When we look back at Game 1, Edmonton had a 2-0 lead after the first period and was in complete control. They proceeded to take four straight penalties from the end of the first through the final minute of the second period. While LA did not score on any of those chances, that was eight minutes that they couldn’t play 5-on-5 and allowed the Kings to at least play with the puck more so than they had been.

Late in the third period of that game, after the Kings had trimmed their deficit to one, Evan Bouchard took a high-sticking penalty after cross-checking Trevor Moore in the face, giving the Kings a power play. LA would convert on the 6-on-4.

In overtime, Vincent Desharnais carelessly swung his stick after going down in a puck battle with Blake Lizotte, tripping the  5’9″ Kings’ centerman. LA would win the game on the ensuing power play.

In a game that Edmonton led less than seven minutes in and twice by two goals, they let it slip away, thanks to two unnecessary penalties.

After Game 1, Leon Draisaitl talked about how the team needs to be “more mature” in closing out games.

He was right. However, the Oilers’ star hasn’t exactly practiced what he preaches. In the two games since Draisaitl has taken three penalties. Two stick infractions and an unsportsmanlike conduct penalty in Game 3 immediately after Connor McDavid gave his team the lead.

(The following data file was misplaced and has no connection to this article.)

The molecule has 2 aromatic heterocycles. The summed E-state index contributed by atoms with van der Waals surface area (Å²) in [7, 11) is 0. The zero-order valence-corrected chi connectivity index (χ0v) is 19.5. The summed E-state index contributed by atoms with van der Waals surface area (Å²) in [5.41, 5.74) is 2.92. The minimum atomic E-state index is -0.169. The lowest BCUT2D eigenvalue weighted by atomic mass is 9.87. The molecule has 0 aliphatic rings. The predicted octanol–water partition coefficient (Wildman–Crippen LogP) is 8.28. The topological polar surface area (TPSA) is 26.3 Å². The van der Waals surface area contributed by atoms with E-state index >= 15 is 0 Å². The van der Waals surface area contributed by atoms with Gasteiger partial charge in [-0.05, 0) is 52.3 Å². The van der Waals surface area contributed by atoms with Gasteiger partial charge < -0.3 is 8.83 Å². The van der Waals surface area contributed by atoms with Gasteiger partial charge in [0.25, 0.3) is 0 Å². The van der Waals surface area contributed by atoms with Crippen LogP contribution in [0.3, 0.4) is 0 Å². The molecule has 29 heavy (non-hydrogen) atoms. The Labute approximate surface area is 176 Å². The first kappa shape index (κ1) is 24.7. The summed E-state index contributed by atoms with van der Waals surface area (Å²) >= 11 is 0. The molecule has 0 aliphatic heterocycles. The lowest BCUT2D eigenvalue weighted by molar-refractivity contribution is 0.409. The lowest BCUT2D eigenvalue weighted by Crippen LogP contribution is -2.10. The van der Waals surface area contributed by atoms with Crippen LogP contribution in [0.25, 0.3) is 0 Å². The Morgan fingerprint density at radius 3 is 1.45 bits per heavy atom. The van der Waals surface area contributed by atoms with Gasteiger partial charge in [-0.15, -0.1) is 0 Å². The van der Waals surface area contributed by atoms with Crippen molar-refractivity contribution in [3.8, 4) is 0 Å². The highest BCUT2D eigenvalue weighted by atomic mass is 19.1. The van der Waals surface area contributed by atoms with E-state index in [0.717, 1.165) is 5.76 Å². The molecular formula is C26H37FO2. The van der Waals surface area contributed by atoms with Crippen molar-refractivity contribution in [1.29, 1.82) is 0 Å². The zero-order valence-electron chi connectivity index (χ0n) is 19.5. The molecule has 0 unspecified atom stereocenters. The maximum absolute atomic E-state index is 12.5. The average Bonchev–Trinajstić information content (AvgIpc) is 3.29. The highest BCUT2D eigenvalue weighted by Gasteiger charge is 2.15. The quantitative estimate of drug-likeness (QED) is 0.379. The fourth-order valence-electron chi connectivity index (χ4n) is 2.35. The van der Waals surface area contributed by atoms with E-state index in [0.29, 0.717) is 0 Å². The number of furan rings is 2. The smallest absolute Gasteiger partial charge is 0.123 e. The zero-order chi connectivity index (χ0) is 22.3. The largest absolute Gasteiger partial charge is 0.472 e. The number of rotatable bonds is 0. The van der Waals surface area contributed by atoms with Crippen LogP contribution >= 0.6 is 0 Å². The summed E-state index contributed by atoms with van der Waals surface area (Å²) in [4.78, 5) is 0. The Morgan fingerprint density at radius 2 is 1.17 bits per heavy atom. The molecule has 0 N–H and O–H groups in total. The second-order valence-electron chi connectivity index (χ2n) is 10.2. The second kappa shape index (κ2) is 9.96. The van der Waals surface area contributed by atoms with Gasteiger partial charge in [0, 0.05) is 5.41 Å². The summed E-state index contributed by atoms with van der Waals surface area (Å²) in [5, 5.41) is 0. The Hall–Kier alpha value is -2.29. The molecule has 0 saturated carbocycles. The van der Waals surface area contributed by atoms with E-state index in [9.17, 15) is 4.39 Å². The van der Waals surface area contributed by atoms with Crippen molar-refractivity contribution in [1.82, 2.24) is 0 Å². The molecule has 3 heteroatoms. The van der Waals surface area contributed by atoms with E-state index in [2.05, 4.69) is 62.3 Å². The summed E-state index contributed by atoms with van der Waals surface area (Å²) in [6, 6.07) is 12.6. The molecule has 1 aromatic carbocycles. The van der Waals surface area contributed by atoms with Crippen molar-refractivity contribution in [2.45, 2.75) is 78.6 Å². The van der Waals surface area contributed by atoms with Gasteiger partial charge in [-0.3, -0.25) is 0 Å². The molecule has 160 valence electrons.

Was the call soft? Sure, I’d agree with that. But your team just took the lead. Why bother? Leon has to be more mature there, surely.

Naturally, Adrian Kempe immediately made Draisaitl and the Oilers pay.

Back to Game 2 for a second. Edmonton dominated the first period and a half and held a seemingly comfortable two-goal lead. They then promptly took three straight penalties in the second period. Again, LA did not convert on those opportunities, but it took some wind out of the dominant Oilers’ sails while allowing the Kings to creep back into the game. The second period would end tied at two.

Game 3 was a bit more chippy from the get-go as the teams combined for five penalties in the first period. After Kempe’s goal tied the game at two, the teams would play a goalless third period. The game would go to overtime for the second time in the series, and the Oilers would take an overtime penalty for the second time in the series with yet another careless stick infraction. This time it was Ryan Nugent-Hopkins with a two-hand swing, breaking Alex Iafallo’s stick:


Did the Kings get a break in overtime on a potential high stick? Probably, I think the puck hit Gabe Vilardi’s stick, but it was inconclusive from the views that we were given. But you know what, it should have never come to that. The Oilers dominated that game’s second and third periods and, had it not been for some untimely boneheaded penalties, would have grabbed a win in LA.

This series is still far from over. Edmonton has clearly been the better team and can still win this series (see: 2021-22 playoffs), but not with their current mental makeup. Bizarrely enough, it isn’t even the LA Kings that are in the heads of the Oilers; it’s the officials. Of all people, Draisaitl has the audacity to complain about the officiating:


Truthfully, as a hockey fan, it is very disappointing to see a team as talented as Edmonton be their own worst enemy. As a fan of the LA Kings? I’ll enjoy this all the way to the second round.


(Main Photo Credit:  Keith Birmingham, Pasadena Star-News/SCNG)